There are two versions to the famed “Cardiff Giant” hoax of the 1860s. The first, as explained in Wikipedia, is a true story. The second, as written by Mark Twain, is a stylized version filled with intrigue and humor.
Jim Waddell is blending the two for a Halloween-themed tour series during October at the Mark Twain Cave.
The story originally came to life following an 1858 article in the Alta, Calif., newspaper which professed a prospector had been petrified after drinking a liquid found within a geode. The concept of a petrified man seemed plausible to some gullible folks of the era.
Wikipedia reports that George Hull, an atheist, got into an argument at a Methodist revival meeting over the passage in Genesis 6:4, stating that there were giants who once lived on earth. In response he hired workers in Fort Dodge, Iowa, to carve a 10-foot, 4 1/2-inch block out of gypsum, which he in turn shipped to Chicago. There, a German stonecutter named Edward Burghardt - under a vow of secrecy - carved the stone into the likeness of a man.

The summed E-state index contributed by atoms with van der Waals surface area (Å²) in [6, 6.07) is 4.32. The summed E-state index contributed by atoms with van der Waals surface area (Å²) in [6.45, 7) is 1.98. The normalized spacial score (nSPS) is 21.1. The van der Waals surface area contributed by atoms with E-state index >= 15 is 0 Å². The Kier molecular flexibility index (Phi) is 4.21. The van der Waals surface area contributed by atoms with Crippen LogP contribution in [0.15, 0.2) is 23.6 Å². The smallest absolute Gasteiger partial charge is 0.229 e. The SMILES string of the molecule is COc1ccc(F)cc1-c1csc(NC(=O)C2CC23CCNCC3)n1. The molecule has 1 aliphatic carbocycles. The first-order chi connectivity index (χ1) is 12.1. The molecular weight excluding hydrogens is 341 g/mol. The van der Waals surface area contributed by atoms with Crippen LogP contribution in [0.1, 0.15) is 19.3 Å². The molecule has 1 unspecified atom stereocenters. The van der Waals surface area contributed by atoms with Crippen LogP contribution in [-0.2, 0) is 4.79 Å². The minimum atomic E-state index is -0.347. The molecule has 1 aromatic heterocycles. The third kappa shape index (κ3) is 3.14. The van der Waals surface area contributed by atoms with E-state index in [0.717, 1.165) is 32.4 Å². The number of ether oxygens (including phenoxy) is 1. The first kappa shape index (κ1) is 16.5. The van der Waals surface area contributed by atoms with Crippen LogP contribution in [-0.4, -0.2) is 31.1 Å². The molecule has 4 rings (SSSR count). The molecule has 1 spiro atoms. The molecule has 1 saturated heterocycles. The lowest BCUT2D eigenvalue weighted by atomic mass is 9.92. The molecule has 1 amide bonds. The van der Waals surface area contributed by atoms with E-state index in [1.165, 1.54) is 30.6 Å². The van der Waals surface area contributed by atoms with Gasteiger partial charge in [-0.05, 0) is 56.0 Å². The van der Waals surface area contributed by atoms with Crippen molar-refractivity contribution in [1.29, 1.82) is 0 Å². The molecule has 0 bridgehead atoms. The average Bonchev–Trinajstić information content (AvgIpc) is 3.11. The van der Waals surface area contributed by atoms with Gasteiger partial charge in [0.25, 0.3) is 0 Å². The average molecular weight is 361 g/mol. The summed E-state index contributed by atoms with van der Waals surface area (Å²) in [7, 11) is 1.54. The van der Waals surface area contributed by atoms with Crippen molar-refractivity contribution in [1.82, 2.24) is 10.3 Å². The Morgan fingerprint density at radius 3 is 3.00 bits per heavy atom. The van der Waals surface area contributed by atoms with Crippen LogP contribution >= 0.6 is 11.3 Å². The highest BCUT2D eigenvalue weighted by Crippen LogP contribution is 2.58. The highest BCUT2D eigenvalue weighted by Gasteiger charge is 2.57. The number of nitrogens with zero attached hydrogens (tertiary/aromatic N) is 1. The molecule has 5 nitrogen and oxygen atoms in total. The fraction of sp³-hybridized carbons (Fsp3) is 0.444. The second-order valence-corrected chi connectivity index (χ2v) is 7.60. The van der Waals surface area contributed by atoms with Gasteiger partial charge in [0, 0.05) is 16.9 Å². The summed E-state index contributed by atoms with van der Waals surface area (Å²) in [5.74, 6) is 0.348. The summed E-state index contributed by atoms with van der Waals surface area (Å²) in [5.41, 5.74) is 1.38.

Hull and his co-conspirator stained the stone with acid and used steel knitting needles embedded in a board to poke holes in the stone, simulating pores.
The stone was shipped by rail in November 1868 to the farm of William Newell, Hull’s cousin. A year later, two men were hired to dig a well at the farm, and on Oct. 16, 1869, they found the “petrified giant.”
The story goes on to involve P.T. Barnum, a replica, charges of fraud and a failed lawsuit. The ultimate attention came from Mark Twain, who wrote a ghost story based on the incident.
Waddell, as Twain, will tell the story at 6 p.m. each Thursday through Sunday inside the Mark Twain Cave.
“The Cardiff Giant is one of the most impressive hoaxes ever played on the American public,” Waddell said.
Stylized story, to be told in Twain style
Oct 1, 2013 at 10:47 PM